Thanatos on
  • John MatrixJohn Matrix Registered User regular
    edited December 2009
    You sound like a motivated, intelligent, and genuine guy. I would advise going for the job.

    I see it this way: if your are unhappy with the division, chances are that your boss is unhappy as well.
    If you don't go for it, what happens if your boss puts in his two-weeks notice in a few months?
    Your great boss will be gone, you'll be stuck with people you generally dislike and the opportunity for advancement will have passed on.

    Take it, run with the opportunity.

    John Matrix on
  • FiggyFiggy Fighter of the night man Champion of the sunRegistered User regular
    edited December 2009
    Even rats know when to leave a sinking ship.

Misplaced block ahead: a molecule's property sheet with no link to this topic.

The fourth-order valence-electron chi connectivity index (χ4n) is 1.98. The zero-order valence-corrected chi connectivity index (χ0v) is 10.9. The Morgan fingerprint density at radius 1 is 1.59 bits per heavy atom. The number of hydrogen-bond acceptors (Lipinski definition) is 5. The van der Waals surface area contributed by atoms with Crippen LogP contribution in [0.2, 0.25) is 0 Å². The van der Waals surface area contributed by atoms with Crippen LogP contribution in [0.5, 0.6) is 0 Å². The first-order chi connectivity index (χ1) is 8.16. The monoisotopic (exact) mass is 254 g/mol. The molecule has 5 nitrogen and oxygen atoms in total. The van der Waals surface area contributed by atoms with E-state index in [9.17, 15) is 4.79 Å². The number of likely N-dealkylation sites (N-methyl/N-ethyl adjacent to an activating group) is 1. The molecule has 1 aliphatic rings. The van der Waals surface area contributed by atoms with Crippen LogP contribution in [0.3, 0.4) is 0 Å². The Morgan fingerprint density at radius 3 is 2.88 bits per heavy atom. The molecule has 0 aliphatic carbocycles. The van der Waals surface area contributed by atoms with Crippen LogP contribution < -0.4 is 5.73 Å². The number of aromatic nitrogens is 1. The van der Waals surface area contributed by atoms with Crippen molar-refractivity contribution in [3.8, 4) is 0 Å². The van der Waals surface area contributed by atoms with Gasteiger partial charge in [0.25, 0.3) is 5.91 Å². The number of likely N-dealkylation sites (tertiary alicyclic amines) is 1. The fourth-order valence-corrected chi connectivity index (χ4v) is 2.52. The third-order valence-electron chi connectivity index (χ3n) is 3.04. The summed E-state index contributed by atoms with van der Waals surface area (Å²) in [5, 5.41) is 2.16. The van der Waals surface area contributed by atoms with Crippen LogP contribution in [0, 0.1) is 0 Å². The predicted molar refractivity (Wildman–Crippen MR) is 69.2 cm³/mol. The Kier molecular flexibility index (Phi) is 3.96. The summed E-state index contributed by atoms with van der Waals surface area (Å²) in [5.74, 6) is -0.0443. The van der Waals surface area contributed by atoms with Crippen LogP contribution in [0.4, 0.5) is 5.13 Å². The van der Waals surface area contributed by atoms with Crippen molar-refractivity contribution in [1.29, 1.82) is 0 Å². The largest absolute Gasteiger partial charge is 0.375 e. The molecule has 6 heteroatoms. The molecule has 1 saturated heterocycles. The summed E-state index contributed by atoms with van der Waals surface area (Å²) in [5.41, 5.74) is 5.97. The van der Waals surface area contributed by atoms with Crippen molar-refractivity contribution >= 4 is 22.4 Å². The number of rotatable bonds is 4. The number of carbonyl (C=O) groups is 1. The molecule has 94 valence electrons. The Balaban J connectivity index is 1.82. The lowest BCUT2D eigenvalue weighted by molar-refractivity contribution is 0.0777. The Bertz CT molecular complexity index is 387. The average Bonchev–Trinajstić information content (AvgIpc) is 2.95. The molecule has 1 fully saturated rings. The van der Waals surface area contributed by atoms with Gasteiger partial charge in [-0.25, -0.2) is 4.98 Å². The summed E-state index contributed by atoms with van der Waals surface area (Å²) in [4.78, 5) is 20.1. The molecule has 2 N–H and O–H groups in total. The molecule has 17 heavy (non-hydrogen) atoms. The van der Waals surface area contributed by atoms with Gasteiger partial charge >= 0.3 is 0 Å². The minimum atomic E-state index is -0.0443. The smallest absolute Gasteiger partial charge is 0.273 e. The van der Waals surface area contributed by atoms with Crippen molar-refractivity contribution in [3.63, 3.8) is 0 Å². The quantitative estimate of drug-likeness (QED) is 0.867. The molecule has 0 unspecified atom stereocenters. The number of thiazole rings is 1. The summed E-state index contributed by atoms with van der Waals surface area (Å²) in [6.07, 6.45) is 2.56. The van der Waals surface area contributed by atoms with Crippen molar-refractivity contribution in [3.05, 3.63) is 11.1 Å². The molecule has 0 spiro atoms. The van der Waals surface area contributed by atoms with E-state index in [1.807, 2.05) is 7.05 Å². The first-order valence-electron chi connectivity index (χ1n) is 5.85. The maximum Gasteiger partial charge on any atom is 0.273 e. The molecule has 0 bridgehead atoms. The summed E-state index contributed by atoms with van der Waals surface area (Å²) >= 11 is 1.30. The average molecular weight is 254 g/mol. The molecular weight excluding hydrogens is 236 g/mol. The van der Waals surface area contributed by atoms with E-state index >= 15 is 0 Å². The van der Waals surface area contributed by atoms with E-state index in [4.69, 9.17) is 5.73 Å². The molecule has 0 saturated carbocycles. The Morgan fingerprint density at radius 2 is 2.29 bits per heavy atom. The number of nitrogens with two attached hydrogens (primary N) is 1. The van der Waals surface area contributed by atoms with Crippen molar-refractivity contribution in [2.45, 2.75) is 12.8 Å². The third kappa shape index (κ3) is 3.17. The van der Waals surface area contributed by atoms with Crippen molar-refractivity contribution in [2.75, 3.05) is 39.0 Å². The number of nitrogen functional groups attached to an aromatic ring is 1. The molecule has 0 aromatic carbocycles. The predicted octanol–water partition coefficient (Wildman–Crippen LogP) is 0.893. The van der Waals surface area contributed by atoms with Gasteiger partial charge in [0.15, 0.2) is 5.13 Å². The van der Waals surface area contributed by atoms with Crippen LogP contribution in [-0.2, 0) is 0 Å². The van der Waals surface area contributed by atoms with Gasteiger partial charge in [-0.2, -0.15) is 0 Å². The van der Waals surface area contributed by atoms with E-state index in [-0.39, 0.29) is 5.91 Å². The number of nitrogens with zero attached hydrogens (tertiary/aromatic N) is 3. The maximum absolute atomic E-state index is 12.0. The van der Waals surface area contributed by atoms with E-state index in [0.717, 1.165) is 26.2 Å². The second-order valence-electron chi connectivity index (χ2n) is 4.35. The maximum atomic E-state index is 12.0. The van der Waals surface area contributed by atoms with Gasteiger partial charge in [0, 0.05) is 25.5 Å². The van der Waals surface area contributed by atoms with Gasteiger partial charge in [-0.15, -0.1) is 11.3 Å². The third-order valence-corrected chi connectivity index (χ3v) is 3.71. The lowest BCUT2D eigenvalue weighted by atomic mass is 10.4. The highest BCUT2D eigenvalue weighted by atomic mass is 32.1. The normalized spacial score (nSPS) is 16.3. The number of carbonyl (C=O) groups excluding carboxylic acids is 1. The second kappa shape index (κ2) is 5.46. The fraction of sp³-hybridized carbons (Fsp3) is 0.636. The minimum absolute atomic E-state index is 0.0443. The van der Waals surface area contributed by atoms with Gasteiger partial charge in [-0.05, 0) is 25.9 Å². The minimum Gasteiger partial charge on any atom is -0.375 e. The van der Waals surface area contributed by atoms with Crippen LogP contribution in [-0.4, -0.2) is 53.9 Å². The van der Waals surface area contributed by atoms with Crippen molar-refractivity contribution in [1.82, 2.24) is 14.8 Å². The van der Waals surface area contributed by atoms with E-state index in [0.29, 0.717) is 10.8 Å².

Consider what will happen if you stay in your current position:

    Best case scenario: You stick it out with your boss and your current co-workers, continue to do what you enjoy, continue to go absolutely nowhere in terms of career advancement, and live several more years exactly the way you are now.

    Worst case scenario: You stick it out with your boss and your current co-workers, things begin to degrade even further, and you are eventually out of a job. Your boss could possibly be out of a job too, depending on how bad things get. You won't escape responsibility for the failure of your department. No one is going to say, 'They all fucked up huge, but Susan.. she is a real go-getter."

    In either case, your loyalty has gotten you nowhere. There is nothing your current boss can offer you other than mediocrity, and you might even end up losing your job down the line.. loyalty be damned.

    Figgy on
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  • DeebaserDeebaser on my way to work in a suit and a tie Ahhhh...come on fucking guyRegistered User regular
    edited December 2009

    I can't stand 2/3 of my division. The collective sloppiness and laziness has actually affected my own standards and performance. (Boo!)